You’ll see images and read descriptions of it from pretty much any informational resource you choose.  You’ll overhear people in the nearby lodges and restaurants talking about it.  And you’ll see passengers on the Zion Valley bus wearing waders and carrying walking sticks (more on those later) and automatically know how they’re spending the day.

Zion Narrows; click any photo to enlarge

The Narrows are as iconic to Zion as Half Dome is to Yosemite – but with practically zero elevation gain and the flexibility of doing as much or as little mileage you want, it’s far more accessible to the average Joe Hiker than climbing up some massive bald rock.  Unfortunately, it was also one of the areas I missed on my first pass through the park a couple of years ago – so this time around, with a family full of kindred souls looking for adventure, I knew which hike would be at the top of our list.

And just because the adventure is accessible, that doesn’t mean it’s easy; the challenges of hiking in the Narrows are still formidable, but in a more unique way than most hikers are typically accustomed to.  By the end of the day, your legs will be just as tired as if you spent a long day climbing and descending on regular trails – but the memories you keep with you afterwards will be far more distinctive.

But before we talk about the end, we should talk about the beginning – and at Zion, the starting point for a day hike of the Narrows is a paved trailhead at the last stop off the public bus line that runs through Zion Valley.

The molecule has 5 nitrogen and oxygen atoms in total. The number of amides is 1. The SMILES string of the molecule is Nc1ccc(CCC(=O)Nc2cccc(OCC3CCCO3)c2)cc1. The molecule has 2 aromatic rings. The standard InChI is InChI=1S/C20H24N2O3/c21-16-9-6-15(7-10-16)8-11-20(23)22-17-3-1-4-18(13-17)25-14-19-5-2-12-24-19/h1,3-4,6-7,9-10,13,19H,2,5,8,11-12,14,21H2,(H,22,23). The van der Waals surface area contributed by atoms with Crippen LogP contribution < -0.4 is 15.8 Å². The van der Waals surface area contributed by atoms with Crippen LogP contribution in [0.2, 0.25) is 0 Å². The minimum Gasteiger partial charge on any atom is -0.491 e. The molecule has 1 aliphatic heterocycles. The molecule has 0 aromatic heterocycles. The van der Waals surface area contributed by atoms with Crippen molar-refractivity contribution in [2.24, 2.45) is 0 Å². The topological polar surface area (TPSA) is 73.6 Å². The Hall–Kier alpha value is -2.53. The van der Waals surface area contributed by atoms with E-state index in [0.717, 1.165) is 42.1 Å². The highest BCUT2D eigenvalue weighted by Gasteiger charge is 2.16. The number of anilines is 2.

The paved portion is only one mile long, and is gently rolling, without anything that really deserves to be called a hill.  Basically, it’s an extended warmup walk to enjoy some nervous chatter, and to take the measure of the river you’ll be spending the rest of your day wading through.

Before getting to that part, there’s a transition zone of sorts where you can gear up for entering the river.  Prior to our arrival, it was this aspect of the trip that caused the most uncertainty (and occasional anxiety) for my wife and me, in that we had no way of knowing what exactly we might need.

Here’s the deal with the Narrows: the hiking route essentially goes straight through the Virgin River.  Not adjacent, not criss-crossing … but literally walking in the river.  Therefore, you’re guaranteed to spend the day wet – the only question is how much of your body is going to be submerged at any given time.  And when you talk to people or read reports about the Narrows, you’ll hear about the possibility of waist-deep currents or hidden sinkholes where you risk being completely submerged.

Accordingly, pretty much every guide to hiking the Narrows – especially those that are affiliated with one of the local rental shops - will tell you that you shouldn’t attempt the hike without canyoneering shoes, thick neoprene socks, drysuit wading pants, and a sturdy walking stick.  However, since I’m 1) a minimalist at heart, and 2) cheap, I wasn’t convinced that shelling out big bucks to outfit everybody was really necessary.

Truthfully, this assessment wasn’t a complete shot in the dark; with some advance research, I was able to make a reasonable guess as to what the water conditions might be like.  Zion uses a USGS water volume measurement of cubic feet per second (CFS) to gauge how much water the river is carrying on any given day.  If the flow is above 120 CFS, the park won’t issue through-hike permits, and any day under 75 CFS is considered reasonably safe for hiking.  On the mid-October day that we targeted for our outing, the river was a measly 35 CFS.

So we took our chances.  Instead of renting shoes and socks and pants, we wore … something else, which I’ll indicate shortly.  The only essential piece of gear you need is a walking stick …

… and you can most likely save yourself the rental cost and just grab one from the “take a stick, leave a stick” rack that’s just beyond the transition area.  Once you select the size and style you like …